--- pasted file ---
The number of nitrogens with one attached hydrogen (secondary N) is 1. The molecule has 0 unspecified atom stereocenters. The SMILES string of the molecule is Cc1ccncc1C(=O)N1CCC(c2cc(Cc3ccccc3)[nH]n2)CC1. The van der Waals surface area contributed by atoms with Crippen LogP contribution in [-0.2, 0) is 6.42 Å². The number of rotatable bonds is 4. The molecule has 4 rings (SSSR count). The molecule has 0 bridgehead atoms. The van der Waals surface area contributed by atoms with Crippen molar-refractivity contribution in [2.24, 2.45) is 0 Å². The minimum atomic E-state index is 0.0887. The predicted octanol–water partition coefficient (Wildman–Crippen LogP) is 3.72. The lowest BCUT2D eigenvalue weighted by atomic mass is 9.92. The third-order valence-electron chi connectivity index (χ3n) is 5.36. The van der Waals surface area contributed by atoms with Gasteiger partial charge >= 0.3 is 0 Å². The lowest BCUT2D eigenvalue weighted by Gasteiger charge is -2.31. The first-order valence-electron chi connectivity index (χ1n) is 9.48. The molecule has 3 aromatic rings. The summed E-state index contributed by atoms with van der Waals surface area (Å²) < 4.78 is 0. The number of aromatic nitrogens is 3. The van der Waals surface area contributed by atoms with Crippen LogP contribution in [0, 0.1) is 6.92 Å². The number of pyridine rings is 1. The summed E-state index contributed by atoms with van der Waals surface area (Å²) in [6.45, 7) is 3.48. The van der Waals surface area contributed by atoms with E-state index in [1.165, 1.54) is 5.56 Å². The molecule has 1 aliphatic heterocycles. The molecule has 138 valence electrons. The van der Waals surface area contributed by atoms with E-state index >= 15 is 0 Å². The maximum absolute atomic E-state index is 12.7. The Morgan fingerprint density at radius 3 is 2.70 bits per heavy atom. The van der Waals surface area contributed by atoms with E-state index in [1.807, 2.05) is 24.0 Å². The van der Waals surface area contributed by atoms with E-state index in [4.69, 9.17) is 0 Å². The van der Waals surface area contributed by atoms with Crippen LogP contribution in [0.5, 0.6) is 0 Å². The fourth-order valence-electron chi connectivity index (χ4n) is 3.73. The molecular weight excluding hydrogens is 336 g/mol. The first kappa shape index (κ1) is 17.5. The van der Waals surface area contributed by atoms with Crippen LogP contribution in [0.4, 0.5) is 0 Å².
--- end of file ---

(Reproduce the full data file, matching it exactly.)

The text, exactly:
The number of nitrogens with one attached hydrogen (secondary N) is 1. The molecule has 0 unspecified atom stereocenters. The SMILES string of the molecule is Cc1ccncc1C(=O)N1CCC(c2cc(Cc3ccccc3)[nH]n2)CC1. The van der Waals surface area contributed by atoms with Crippen LogP contribution in [-0.2, 0) is 6.42 Å². The number of rotatable bonds is 4. The molecule has 4 rings (SSSR count). The molecule has 0 bridgehead atoms. The van der Waals surface area contributed by atoms with Crippen molar-refractivity contribution in [2.24, 2.45) is 0 Å². The minimum atomic E-state index is 0.0887. The predicted octanol–water partition coefficient (Wildman–Crippen LogP) is 3.72. The lowest BCUT2D eigenvalue weighted by atomic mass is 9.92. The third-order valence-electron chi connectivity index (χ3n) is 5.36. The van der Waals surface area contributed by atoms with Gasteiger partial charge >= 0.3 is 0 Å². The lowest BCUT2D eigenvalue weighted by Gasteiger charge is -2.31. The first-order valence-electron chi connectivity index (χ1n) is 9.48. The molecule has 3 aromatic rings. The summed E-state index contributed by atoms with van der Waals surface area (Å²) < 4.78 is 0. The number of aromatic nitrogens is 3. The van der Waals surface area contributed by atoms with Crippen LogP contribution in [0, 0.1) is 6.92 Å². The number of pyridine rings is 1. The summed E-state index contributed by atoms with van der Waals surface area (Å²) in [6.45, 7) is 3.48. The van der Waals surface area contributed by atoms with E-state index in [1.165, 1.54) is 5.56 Å². The molecule has 1 aliphatic heterocycles. The molecule has 138 valence electrons. The van der Waals surface area contributed by atoms with E-state index >= 15 is 0 Å². The maximum absolute atomic E-state index is 12.7. The Morgan fingerprint density at radius 3 is 2.70 bits per heavy atom. The van der Waals surface area contributed by atoms with E-state index in [1.807, 2.05) is 24.0 Å². The van der Waals surface area contributed by atoms with E-state index in [4.69, 9.17) is 0 Å². The van der Waals surface area contributed by atoms with Crippen LogP contribution in [0.5, 0.6) is 0 Å². The fourth-order valence-electron chi connectivity index (χ4n) is 3.73. The molecular weight excluding hydrogens is 336 g/mol. The first kappa shape index (κ1) is 17.5. The van der Waals surface area contributed by atoms with Crippen LogP contribution in [0.4, 0.5) is 0 Å².